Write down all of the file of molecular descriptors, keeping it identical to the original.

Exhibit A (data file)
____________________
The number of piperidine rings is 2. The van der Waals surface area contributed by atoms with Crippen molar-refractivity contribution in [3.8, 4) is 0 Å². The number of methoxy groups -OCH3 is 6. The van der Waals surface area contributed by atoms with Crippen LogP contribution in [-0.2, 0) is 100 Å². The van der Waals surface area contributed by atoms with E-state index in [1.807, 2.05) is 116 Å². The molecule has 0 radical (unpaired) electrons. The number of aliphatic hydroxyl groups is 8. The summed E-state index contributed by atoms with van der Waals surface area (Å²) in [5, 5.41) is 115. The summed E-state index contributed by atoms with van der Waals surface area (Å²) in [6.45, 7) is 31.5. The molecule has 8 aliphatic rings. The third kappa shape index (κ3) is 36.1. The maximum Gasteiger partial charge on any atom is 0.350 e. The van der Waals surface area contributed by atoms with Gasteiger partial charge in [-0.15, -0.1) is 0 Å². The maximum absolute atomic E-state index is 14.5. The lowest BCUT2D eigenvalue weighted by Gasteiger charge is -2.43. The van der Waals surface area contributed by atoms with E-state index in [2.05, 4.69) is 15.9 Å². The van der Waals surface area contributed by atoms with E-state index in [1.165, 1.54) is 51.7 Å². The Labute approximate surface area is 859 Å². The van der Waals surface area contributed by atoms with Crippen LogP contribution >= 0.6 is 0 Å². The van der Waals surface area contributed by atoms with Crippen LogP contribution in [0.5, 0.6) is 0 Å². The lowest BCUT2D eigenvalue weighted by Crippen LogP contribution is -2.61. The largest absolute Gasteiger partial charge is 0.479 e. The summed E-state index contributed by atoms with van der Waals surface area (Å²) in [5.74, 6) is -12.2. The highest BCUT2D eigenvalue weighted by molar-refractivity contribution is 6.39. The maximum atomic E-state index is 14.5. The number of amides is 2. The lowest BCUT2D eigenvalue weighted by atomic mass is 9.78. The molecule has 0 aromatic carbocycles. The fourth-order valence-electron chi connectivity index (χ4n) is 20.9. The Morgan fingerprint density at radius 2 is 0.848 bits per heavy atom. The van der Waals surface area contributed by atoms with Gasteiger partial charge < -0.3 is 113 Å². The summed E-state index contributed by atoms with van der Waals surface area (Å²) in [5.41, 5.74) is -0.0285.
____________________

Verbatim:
The number of piperidine rings is 2. The van der Waals surface area contributed by atoms with Crippen molar-refractivity contribution in [3.8, 4) is 0 Å². The number of methoxy groups -OCH3 is 6. The van der Waals surface area contributed by atoms with Crippen LogP contribution in [-0.2, 0) is 100 Å². The van der Waals surface area contributed by atoms with E-state index in [1.807, 2.05) is 116 Å². The molecule has 0 radical (unpaired) electrons. The number of aliphatic hydroxyl groups is 8. The summed E-state index contributed by atoms with van der Waals surface area (Å²) in [5, 5.41) is 115. The summed E-state index contributed by atoms with van der Waals surface area (Å²) in [6.45, 7) is 31.5. The molecule has 8 aliphatic rings. The third kappa shape index (κ3) is 36.1. The maximum Gasteiger partial charge on any atom is 0.350 e. The van der Waals surface area contributed by atoms with Gasteiger partial charge in [-0.15, -0.1) is 0 Å². The maximum absolute atomic E-state index is 14.5. The lowest BCUT2D eigenvalue weighted by Gasteiger charge is -2.43. The van der Waals surface area contributed by atoms with E-state index in [2.05, 4.69) is 15.9 Å². The van der Waals surface area contributed by atoms with E-state index in [1.165, 1.54) is 51.7 Å². The Labute approximate surface area is 859 Å². The van der Waals surface area contributed by atoms with Crippen LogP contribution >= 0.6 is 0 Å². The van der Waals surface area contributed by atoms with Crippen LogP contribution in [0.5, 0.6) is 0 Å². The lowest BCUT2D eigenvalue weighted by Crippen LogP contribution is -2.61. The largest absolute Gasteiger partial charge is 0.479 e. The summed E-state index contributed by atoms with van der Waals surface area (Å²) in [5.74, 6) is -12.2. The highest BCUT2D eigenvalue weighted by molar-refractivity contribution is 6.39. The maximum atomic E-state index is 14.5. The number of amides is 2. The lowest BCUT2D eigenvalue weighted by atomic mass is 9.78. The molecule has 0 aromatic carbocycles. The fourth-order valence-electron chi connectivity index (χ4n) is 20.9. The Morgan fingerprint density at radius 2 is 0.848 bits per heavy atom. The van der Waals surface area contributed by atoms with Gasteiger partial charge < -0.3 is 113 Å². The summed E-state index contributed by atoms with van der Waals surface area (Å²) in [5.41, 5.74) is -0.0285.